Entertainment

After 50 years, Johnny Cash’s ‘At Folsom Prison’ remains legendary. This band will re-create it, flubs and all.

A photo taken nearly 50 years ago of Johnny Cash performing in the prison cafeteria is displayed in the prison museum at Folsom State prison in Folsom. When Johnny Cash sang one of the most famous lyrics in American history, “I shot a man in Reno just to watch him die” behind the walls of Folsom State Prison on January 13, 1968, it became one of the world’s most famous penitentiaries. Cash’s Folsom Prison Blues anchored a live album recorded in front of hundreds of inmates in the cafeteria that went to No. 1 in both the pop and country western charts over a decade.
A photo taken nearly 50 years ago of Johnny Cash performing in the prison cafeteria is displayed in the prison museum at Folsom State prison in Folsom. When Johnny Cash sang one of the most famous lyrics in American history, “I shot a man in Reno just to watch him die” behind the walls of Folsom State Prison on January 13, 1968, it became one of the world’s most famous penitentiaries. Cash’s Folsom Prison Blues anchored a live album recorded in front of hundreds of inmates in the cafeteria that went to No. 1 in both the pop and country western charts over a decade. Via AP

In 1968, it wasn’t standard procedure for a musician to release a live album. It definitely wasn’t the norm to book a show in a prison, playing to inmates instead of a paying audience.

Then again, Johnny Cash never was one to follow someone else’s rules as he walked the line.

The format, the setting and, of course, the music is why, 50 years after the release of “At Folsom Prison,” the album is considered a classic. And it’s why local Cash tribute band the Johnny Folsom 4 plans to re-create the album’s recording – announcements, banter, mess-ups and all – Jan. 27 at the Haw River Ballroom in Saxapahaw.

At a rehearsal earlier this month, the Raleigh-based Johnny Folsom 4 practiced some songs from the set, working through tempo changes and listening carefully to parts of the “At Folsom Prison” album where Cash forgets a lyric, someone makes a flub on an instrumental part, or inmates react to the show. Mistakes like that would get edited out of today’s live albums, but they stayed put on “At Folsom Prison.”

“That’s the beauty of it, though,” David Gresham on Telecaster guitar observed to his bandmates. They included David Burney on lead vocals and guitar (the Man in Black, in other words), Randal Benefield on drums and Tom Mills on bass, along with Eleanor Jones on vocals as June Carter Cash. They nodded in agreement as he played back one flub via his smartphone.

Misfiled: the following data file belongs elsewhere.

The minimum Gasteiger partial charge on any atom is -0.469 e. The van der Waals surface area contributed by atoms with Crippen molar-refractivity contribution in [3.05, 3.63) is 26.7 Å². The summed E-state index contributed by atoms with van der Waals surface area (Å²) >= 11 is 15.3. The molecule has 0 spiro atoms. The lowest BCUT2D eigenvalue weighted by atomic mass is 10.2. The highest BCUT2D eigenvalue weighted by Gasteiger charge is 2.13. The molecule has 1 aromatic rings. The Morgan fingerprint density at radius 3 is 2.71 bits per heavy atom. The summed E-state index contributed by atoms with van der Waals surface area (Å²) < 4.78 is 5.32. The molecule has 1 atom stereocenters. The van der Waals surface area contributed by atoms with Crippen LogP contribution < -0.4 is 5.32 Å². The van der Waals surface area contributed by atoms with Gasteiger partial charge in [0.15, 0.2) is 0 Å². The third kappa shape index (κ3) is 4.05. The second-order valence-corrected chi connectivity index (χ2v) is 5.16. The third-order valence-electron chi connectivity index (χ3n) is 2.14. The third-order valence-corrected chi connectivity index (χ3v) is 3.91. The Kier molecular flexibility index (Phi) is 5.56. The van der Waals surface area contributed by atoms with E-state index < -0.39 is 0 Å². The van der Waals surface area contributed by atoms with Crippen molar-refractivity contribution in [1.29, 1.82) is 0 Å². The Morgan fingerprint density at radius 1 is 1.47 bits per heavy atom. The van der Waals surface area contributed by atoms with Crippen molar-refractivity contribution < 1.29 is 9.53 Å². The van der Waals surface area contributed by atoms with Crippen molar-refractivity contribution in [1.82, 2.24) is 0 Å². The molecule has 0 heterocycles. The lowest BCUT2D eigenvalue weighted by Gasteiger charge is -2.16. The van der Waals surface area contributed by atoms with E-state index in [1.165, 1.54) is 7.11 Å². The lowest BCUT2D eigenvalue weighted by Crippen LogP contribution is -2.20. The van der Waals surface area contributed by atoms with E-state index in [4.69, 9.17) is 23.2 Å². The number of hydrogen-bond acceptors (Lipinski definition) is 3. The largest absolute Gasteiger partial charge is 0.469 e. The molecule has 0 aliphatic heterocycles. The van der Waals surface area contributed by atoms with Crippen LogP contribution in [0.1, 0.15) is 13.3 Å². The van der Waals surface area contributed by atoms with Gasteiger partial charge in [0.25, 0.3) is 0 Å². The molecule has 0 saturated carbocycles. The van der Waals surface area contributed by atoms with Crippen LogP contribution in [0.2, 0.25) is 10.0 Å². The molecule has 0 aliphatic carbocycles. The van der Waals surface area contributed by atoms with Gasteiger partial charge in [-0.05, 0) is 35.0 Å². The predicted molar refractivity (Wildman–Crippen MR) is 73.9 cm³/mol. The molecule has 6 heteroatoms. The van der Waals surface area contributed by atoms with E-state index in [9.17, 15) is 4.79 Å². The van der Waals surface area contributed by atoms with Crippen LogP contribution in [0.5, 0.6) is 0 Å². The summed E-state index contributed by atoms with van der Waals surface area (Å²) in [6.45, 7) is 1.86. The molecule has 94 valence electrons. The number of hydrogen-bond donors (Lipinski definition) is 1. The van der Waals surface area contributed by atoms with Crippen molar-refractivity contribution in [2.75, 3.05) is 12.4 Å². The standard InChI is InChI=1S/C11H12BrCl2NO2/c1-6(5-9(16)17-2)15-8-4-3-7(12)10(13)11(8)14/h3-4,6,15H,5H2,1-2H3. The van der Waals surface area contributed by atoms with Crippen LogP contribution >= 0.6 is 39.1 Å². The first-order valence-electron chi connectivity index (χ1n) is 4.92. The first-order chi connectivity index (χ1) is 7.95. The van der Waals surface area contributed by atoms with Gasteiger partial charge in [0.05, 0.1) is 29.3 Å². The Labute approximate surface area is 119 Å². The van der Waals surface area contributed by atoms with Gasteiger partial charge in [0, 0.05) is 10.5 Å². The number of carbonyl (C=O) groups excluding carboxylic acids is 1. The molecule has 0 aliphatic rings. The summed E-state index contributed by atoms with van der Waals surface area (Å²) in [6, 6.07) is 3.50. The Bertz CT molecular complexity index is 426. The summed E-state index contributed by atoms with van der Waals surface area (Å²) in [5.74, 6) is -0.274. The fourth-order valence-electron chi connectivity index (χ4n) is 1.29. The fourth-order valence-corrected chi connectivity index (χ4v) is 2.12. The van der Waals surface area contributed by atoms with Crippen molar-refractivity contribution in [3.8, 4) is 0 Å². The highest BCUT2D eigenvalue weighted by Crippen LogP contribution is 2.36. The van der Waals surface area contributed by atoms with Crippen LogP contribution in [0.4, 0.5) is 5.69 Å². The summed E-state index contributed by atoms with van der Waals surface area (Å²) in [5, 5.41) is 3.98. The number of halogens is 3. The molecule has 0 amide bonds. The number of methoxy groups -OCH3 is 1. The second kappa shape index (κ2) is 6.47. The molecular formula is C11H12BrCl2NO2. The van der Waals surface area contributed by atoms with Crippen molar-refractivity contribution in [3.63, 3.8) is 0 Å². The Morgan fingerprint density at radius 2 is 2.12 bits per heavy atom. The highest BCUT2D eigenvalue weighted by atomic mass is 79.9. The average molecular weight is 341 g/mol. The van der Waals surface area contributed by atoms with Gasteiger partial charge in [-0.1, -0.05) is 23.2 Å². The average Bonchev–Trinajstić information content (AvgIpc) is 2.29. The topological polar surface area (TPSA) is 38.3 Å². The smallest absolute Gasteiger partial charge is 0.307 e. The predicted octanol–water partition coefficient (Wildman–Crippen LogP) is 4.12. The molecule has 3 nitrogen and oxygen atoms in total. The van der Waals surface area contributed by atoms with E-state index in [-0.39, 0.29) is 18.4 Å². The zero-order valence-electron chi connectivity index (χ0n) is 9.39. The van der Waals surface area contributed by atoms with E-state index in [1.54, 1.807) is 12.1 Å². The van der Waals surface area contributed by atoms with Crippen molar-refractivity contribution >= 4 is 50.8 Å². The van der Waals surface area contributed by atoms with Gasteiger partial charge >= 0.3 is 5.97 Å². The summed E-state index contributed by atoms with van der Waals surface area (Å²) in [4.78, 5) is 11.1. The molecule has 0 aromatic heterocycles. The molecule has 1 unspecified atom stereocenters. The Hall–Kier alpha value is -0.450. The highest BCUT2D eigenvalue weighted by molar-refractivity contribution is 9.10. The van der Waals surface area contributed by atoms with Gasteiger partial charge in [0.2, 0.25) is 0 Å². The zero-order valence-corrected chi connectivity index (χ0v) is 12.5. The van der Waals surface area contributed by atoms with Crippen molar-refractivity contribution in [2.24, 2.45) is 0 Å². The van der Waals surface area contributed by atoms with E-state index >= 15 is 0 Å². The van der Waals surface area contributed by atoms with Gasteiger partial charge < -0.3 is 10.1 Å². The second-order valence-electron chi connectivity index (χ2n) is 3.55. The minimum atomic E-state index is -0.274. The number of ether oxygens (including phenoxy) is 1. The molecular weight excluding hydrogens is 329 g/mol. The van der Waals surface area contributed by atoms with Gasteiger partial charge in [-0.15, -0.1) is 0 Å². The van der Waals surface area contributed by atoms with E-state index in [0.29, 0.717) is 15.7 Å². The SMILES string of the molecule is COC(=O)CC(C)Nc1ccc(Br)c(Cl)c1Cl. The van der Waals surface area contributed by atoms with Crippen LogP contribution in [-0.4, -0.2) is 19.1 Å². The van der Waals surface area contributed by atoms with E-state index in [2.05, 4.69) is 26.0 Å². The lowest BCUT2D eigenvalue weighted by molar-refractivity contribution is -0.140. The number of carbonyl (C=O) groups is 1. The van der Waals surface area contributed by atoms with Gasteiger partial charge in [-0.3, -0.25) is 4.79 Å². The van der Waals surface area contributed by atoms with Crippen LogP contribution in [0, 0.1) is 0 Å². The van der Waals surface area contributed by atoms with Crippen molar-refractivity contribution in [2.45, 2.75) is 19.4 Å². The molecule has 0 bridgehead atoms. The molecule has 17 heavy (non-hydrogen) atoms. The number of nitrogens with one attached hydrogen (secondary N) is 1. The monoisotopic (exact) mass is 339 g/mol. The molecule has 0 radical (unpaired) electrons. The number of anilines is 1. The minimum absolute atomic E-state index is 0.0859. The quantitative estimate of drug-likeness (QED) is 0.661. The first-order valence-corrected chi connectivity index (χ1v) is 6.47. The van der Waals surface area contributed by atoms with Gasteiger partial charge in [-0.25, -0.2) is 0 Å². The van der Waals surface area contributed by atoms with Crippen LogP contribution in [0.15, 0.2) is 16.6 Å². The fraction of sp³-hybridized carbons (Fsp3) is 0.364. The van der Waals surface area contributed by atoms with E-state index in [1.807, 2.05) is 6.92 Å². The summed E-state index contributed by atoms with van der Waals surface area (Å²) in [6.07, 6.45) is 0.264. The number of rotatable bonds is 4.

You’ve probably seen photos from the 1968 performance inside California’s Folsom State Prison. Cash, dressed in a black suit and loose-collared white shirt, looking lean and alert after starting to surmount a struggle with drug abuse, plays his guitar while perched on a white stool at the edge of a stage. Only a lip a few inches high separates him from the inmates, and he places a foot on this boundary, almost as if to declare there’s no barrier at all.

In one iconic shot, he leans over the edge to shake hands with an inmate in the front row. The album’s cover image shows a close-up of Cash’s face as he sings into a microphone, his expression calm as two rivulets of sweat roll down under a sideburn.

DISPLAY - FOLSOM 4
David Burney, second from right, is in Raleigh-based band Johnny Folsom 4, a Johnny Cash tribute band. He will perform as part of Rod Abernethy's album release party with other big names in the Triangle music scene. Bruce DeBoer

Not lookalikes

While the Johnny Folsom 4 plans to replicate the performance as closely as possible, and will certainly dress the part, as they do at all of their shows, they’re not – and never have been – out to win a lookalike contest. (Burney confessed to dyeing his salt-and-pepper hair black once, long ago, but said he “just hated it” and shaved it off.)

“We didn’t start it to be a tribute band. We started it to play his music,” Burney said. “Listen, nobody sounds like Johnny Cash, that’s why he’s Johnny Cash. But of the people that I’ve heard who do try to do a tribute to him, I don’t think anybody gets closer than we do. I don’t mean to sound too arrogant, but I think we get real close. And that’s what is more important to us, is to do that.”

And “close” is what the band aims for, rather than “exact,” according to Benefield.